Shortly after I decided to write a book for nonreligious parents about talking to children about religion, I began making contact with a number of atheist and agnostic organizations. I was looking for parents who might be struggling with the sensitive subject within their own families.
One group I contacted was the New York City Atheists. In an e-mail to NYC’s director of communications, I told her a little about my book and asked if I might interview some parents within the group about how they had chosen to introduce their kids to religion.
The answer I received was short and curt.
“As an atheist,” the director told me, “I did not introduce my children to religion.”
Then, anticipating my follow-up question, she said: “Nobody I know at NYC Atheists would introduce their kids to religion.”
Maybe she misunderstood. E-mail can be a hard medium. Nonetheless, this idea — that we, as parents, have no duty to introduce something we don’t believe — is so foreign to me. And, yet, it’s all too common.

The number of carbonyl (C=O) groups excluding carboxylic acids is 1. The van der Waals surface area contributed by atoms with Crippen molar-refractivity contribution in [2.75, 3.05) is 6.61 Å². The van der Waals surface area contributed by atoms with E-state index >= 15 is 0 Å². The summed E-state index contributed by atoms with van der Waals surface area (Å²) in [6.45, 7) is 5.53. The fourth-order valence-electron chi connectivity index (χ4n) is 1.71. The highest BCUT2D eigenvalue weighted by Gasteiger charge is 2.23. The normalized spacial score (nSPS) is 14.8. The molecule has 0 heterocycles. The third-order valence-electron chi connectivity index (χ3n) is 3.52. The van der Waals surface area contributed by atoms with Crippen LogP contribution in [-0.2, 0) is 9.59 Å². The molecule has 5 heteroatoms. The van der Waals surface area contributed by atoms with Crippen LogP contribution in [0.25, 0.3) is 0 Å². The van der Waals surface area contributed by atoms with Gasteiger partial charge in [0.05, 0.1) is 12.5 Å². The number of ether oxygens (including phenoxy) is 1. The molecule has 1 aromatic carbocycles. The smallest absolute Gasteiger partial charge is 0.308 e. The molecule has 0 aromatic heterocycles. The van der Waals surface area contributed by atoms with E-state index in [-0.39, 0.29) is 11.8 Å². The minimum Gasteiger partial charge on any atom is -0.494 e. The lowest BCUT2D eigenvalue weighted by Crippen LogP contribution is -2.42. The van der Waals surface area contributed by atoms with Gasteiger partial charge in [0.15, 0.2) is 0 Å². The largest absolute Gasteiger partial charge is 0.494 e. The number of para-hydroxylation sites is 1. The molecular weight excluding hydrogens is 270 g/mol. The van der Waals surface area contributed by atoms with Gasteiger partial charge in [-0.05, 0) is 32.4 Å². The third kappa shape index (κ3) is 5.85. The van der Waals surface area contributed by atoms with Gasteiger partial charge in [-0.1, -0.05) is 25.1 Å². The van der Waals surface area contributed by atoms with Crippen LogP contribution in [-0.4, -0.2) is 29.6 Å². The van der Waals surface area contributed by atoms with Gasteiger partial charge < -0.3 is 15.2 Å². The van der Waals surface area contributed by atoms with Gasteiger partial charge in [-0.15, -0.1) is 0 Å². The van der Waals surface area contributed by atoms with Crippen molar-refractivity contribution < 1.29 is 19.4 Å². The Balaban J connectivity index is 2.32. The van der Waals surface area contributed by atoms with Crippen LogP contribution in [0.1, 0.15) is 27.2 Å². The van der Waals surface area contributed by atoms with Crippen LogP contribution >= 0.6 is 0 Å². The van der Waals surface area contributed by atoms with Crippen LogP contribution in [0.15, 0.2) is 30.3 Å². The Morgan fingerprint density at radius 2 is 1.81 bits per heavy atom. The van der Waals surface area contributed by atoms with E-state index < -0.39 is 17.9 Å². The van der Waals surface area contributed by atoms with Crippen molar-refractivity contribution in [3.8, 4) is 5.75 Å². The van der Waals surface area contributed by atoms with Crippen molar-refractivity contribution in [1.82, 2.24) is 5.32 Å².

Some people believe strongly that to introduce is to indoctrinate, to talk about religion (without bad-mouthing it) is to lend religion legitimacy, and therefore give it power. But anecdotal evidence suggests the opposite is true. To not talk about religion is to make religion into something mysterious, even enticing, for children. Fundamentalist Christian groups, I’m told, gain some of their followers from families who have all but banned religious talk from their households.
I want my kid to know that no topic is too sensitive to be discussed in our household. I want her to feel informed about religion, not confused about it. I want her to make up her own mind. And isn’t that what we all want for our kids? To equip them for life and then let them live it?
How is it, I wonder, that people think they’re equipping their kids for life in our society by pointing out religion’s insidious, hateful and harmful side while not also acknowledging its unique, powerful and even — dare I say it? — positive role in our society?